My first attempt at a Follow Forever! So I’m at over 1100 followers. Thought it was time to do a “Follow Forever”… If you like these things, please click “like” so I know to do another one sometime.
In my job working with animal populations, 12 is the “magic number.” It’s the minimum number of samples you need to submit to a lab for population surveys that result in “pass/fail” of a program. Have a herd of cows and want to know if they have an okay nutrition plan? 12 blood samples minimum. Want to know if your orphaned lambs are getting enough colostrum via your colostrum replacer program? 12 animals and 12 blood samples please.
That’s why I’m listing 12 blogs. These are some of my favorite 12 blogs about animals, vet, or medicine related that I enjoy and reblog a lot from. No particular order. Just some good blogs with nice content. Y’all should follow these guys!
Acronyms are an easy and effective way (most of the time) for doctors to take quick and efficient notes, write prescriptions, and fill in histories. Here is a list of some of the more commonly and frequently used veterinary acronyms:
WNL: Within Normal limits
NSF: No significant findings
ADR: Ain’t doing right
NDR: Not doing right
SID: Once daily- every 24 hours
BID: Twice daily- every 12 hours
TID: Three times daily- every 8 hours
QID: Four times daily- every 6 hours
PRN: As needed
QOD: Every other day
q: every (q2hrs= every two hours)
prn: as needed
qs: quantity sufficient
AD: Right ear
AS: Left ear
AU: Both ears
OD: Right eye
OS: Left eye
OU: Both eyes
PO: By mouth
NPO: Nothing by mouth
PE: Physical exam
SOAP: subjective, objective, assessment, plan
BAR: Bright, alert and responsive
QAR: Quite, alert, and responsive
BCS: Body condition score
TPR: Temperature, pulse, respiration
HR: Heart rate
RR: Respiration rate
BP: Blood pressure
PLR: Pupillary light reflex
IOP: Intraocular pressure
CRT: Capillary refill time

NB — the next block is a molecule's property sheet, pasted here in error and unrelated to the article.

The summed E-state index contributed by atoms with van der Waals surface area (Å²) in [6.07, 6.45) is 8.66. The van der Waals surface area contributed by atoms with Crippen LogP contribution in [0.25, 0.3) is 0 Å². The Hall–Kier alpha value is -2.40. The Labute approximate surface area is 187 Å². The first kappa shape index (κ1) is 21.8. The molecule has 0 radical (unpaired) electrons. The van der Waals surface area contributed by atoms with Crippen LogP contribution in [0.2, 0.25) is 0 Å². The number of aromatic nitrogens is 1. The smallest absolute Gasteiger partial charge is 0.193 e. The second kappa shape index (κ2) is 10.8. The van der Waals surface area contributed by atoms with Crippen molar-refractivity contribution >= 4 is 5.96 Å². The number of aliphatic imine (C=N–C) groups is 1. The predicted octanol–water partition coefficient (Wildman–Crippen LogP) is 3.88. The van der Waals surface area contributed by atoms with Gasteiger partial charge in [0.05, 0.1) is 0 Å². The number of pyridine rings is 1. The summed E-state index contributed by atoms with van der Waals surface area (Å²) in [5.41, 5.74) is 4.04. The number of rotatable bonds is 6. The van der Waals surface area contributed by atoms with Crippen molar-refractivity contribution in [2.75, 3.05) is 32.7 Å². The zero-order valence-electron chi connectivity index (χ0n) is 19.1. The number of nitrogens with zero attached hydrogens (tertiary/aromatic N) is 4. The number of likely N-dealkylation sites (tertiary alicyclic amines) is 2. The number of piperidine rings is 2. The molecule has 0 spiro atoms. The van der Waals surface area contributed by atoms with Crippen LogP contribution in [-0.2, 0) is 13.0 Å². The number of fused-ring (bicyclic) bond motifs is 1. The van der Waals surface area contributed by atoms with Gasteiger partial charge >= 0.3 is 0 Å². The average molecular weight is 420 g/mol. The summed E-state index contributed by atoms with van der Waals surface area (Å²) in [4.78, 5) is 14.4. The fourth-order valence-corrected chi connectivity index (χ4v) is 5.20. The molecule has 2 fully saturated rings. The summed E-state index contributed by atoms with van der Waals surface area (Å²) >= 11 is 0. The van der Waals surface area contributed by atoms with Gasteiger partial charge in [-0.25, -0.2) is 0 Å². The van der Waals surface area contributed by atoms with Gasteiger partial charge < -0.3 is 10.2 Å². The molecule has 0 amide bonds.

MM: Mucous membranes
GS: Gut sounds
BM: Bowel movement
ICP: Intracranial pressure
CPP: Cerebral perfusion pressure
F/S: Spayed female
M/N: Neutered male
CBC: Complete blood count
PCV: Packed cell volume
TP/TS: Total protein/ Total solids
CRI: Constant rate infusion
USG: Urine specific gravity
UTI: Urinary tract infection
URI: Upper respiratory infection
STT: Schirmer tear test
DIC: Disseminated intravascular coagulation, aka dead in cage
1. Googling non-specified animal medical conditions/ procedures can yield some very troubling results.
Episiotomy vs Episiotomy in cow. Thanks but no thanks. There is a reason I went into veterinary medicine, people are gross, and I don’t want to see that google. Along the same lines…
2. The best study spot in the coffee shops are the ones where no one can walk behind you.
You quickly learn to choose the tables in the public library or coffee shop that are against the wall. There is nothing more awkward than having a picture of a stallion’s priapiam displayed largely on your screen. Judgmental glances due occur.
3. You won’t learn everything you need to know in school.
Don’t get me wrong, school covers a lot of information in a very short amount of time and its amazing that semi-conscious human beings can remember as much as we do, but as much information they do cover there is more than double they don’t cover. So it’s a pretty safe course of action that when around an experienced practitioner not to act like a know-it-all.